Elizabeth: So, in the meantime, please leave us a review. Please comment on this article. Please read the article about cell phones in the office. I think it’ll be really interesting for everyone and maybe you figured this out and you could give really good advice to another small business owner.

Gene: Agreed.

Elizabeth: Better advice than Gene gave, who knows?

Gene: Oh, never. Never.

Elizabeth: All right. Stay tuned for the next episode and thank you very much for listening.

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One Response to "Should I Offer Incentives to Employees Willing to Put Away Their Phones?"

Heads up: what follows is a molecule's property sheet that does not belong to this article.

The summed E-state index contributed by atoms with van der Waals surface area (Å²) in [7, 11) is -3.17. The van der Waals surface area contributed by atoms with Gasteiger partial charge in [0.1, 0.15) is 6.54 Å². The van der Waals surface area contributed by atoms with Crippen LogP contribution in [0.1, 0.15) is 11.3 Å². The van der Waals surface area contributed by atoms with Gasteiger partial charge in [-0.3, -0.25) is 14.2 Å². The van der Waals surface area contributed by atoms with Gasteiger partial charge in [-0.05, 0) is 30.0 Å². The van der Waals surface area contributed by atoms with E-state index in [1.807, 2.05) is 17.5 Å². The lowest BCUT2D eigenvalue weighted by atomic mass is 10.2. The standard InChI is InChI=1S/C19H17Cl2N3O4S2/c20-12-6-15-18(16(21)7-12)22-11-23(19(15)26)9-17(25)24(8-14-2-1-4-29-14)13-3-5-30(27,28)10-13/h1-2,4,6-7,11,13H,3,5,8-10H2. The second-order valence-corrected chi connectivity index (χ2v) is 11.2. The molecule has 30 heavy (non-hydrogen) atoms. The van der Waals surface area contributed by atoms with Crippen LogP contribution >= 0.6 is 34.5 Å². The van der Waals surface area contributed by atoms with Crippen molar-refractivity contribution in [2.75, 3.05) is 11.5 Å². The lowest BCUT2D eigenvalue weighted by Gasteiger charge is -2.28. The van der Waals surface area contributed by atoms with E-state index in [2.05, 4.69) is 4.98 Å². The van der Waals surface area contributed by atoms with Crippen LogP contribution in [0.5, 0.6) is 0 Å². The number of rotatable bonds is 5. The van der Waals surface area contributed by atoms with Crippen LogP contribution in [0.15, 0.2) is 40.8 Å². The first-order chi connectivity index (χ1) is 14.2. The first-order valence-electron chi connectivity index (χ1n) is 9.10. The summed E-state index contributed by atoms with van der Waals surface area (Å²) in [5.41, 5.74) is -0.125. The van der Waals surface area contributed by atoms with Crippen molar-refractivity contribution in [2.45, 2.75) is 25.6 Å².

• Natalia | February 5, 2020 at 4:41 pm

      Hi Elizabeth and Gene, as our cell phones evolve our policies haven’t, they are outdated. Yes customer facing positions are impacted by this but also think of the backend… “if there is time to lean” so if there are no customers at Gene’s diner the employee should be sweeping, moping, wrapping utensils, etc., not scrolling on Instagram because that’s what we pay them for.